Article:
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Re: need to disable IPv6

    Date:        Tue, 26 Jun 2012 21:45:58 -0400
    From:        Anne Bennett <>
    Message-ID:  <>

  | I can't believe that a Google search doesn't reveal this for me,
  | but how do I disable IPv6 on NetBSD 5.1?

The simplest current way is to simply not configure it at all.
Never mention ipv6 to ifconfig, and nothing will appear (start
no specific IPv6 daemons, like rtadvd or course).

I have some (now fairly old) kernel patches to make a sysctl node
for Ipv6 (and every other protocol domain) to disable it completely
(ie: leave the code in the kernel so it can be re-enabled at a moment's
notice, but for all other purposes, you can consider it gone).

I've never gptten around to sending those in, the changes are not large,
I can do that if there is interest (particularly from the people who
maintain the network code).   It was (a couple of years ago now) fairly
extensively tested (and has enough flexibility to handle different
variations of what "disable" really means when you already have running
IPv6 applications.)

  | As of early June, one of my automated jobs (to retrieve my contact
  | list from Google) stopped working with "no route to host"; fortunately
  | I remembered that this was just around "IPv6 Day", and I was able
  | to get it working again by telling a Perl module to use my IPv4
  | address as the connection origin.

That's weird, if it is all as below, as you don't seem to have an IPv6
address that you could have used instead.

  | Now I can't use Google Maps at all (with Firefox), and I'm wondering
  | if it's another IPv6 problem.

It does not look likely.   Try ping, and traceroute, and ping6 and
traceroute6, and see what happens - I'd exoect ping6 and traceroute6
to fail instantly.

  | For some time (months? years?) postfix has been trying and failing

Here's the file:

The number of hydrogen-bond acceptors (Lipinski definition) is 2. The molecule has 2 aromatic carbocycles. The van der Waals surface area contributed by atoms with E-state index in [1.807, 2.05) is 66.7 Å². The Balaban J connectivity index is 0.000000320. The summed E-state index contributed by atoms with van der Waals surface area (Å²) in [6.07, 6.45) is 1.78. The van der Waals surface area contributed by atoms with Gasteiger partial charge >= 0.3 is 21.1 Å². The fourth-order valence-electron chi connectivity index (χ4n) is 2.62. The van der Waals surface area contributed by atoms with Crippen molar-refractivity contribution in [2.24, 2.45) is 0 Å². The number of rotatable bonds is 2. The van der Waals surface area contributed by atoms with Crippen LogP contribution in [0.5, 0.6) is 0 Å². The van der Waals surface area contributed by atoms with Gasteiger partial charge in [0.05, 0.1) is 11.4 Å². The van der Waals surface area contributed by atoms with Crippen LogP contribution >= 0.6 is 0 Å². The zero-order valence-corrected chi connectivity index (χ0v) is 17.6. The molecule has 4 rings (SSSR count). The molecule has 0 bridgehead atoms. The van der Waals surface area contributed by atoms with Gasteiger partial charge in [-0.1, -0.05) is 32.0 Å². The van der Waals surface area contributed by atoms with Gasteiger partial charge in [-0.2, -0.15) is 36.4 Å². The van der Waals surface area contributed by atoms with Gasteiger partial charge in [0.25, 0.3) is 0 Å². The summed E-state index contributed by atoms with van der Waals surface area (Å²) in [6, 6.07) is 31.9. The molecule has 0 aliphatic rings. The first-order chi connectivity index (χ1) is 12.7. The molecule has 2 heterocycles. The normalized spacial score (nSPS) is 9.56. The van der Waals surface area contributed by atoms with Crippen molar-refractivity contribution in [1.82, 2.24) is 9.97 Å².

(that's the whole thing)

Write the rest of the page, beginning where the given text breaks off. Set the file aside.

| to connect via IPv6 when a AAAA record is advertised, but since it
  | falls back to the A record, it hasn't caused a serious problem.

Yes, that's the nuisance that the project that produced the kernel mods
(new sysctl node & code to support it) was designed to overcome.   It
isn't relaly more than a nuisance, or shouldn't be if things are even
half reasonably configured, which you system seems to be (you could
delete the IPv6 link local addresses, but that looks to be about all
that's left).

You could also check yur v6 routing table (netstat -rn -f inet6)
and see what that looks like (I'd expect interface, and loopback
routes, and nothing else).

  | Since my machine is behind an IPv4 NAT gateway, I can't speak IPv6 to
  | the outside world.

You could, with the correct tunnel tools, or by permitting IPv6
through that NAT untouched (anything modern should be able to do
that, you can still have a v6 firewall installed there if needed).

  |   fwip0: flags=8802<BROADCAST,SIMPLEX,MULTICAST> mtu 1500
  |           address: 00:11:d8:00:00:f3:a9:66

That (firewire) interface is down and irrelevant.

  |   fxp0: flags=8843<UP,BROADCAST,RUNNING,SIMPLEX,MULTICAST> mtu 1500
  |           address: 00:18:f3:ad:85:bd
  |           media: Ethernet autoselect (10baseT)
  |           status: active
  |           inet netmask 0xffffff00 broadcast
  |           inet6 fe80::218:f3ff:fead:85bd%fxp0 prefixlen 64 scopeid 0x2

That's just a link local address, which would only permit IPv6
to other nodes on the same ethernet.  Any attempt to go beyond that
should be instantly rejected (perhaps with the silly message you
mentioned, from some applications) followed by a retry with IPv4.

  |   lo0: flags=8049<UP,LOOPBACK,RUNNING,MULTICAST> mtu 33192
  |           inet netmask 0xff000000
  |           inet6 ::1 prefixlen 128
  |           inet6 fe80::1%lo0 prefixlen 64 scopeid 0x3

And that's purely loopback, and used for nothing else (you could,
ane perhaps even are, use IPv6 for connections to localhost - like
perhaps the one X11 sometimes uses if not using shared mem), but
aside from that (and its role in processing incoming data) that
interface is irrelevant.

To actually remove all IPv6 completely, right now, I believe you'll
need to modify the line in /etc/rc.d/network that is ...

        if /sbin/ifconfig lo0 inet6 >/dev/null 2>&1; then

That simply tests if IPv6 is supported in the kernel, and if it is,
starts configuring it (our kernel mods would make that fail if the
protocol is diasabled).

Make it be

        if false && /sbin/ifconfig lo0 inet6 >/dev/null 2>&1; then

(or test some other, new, rc.conf variable if you like).


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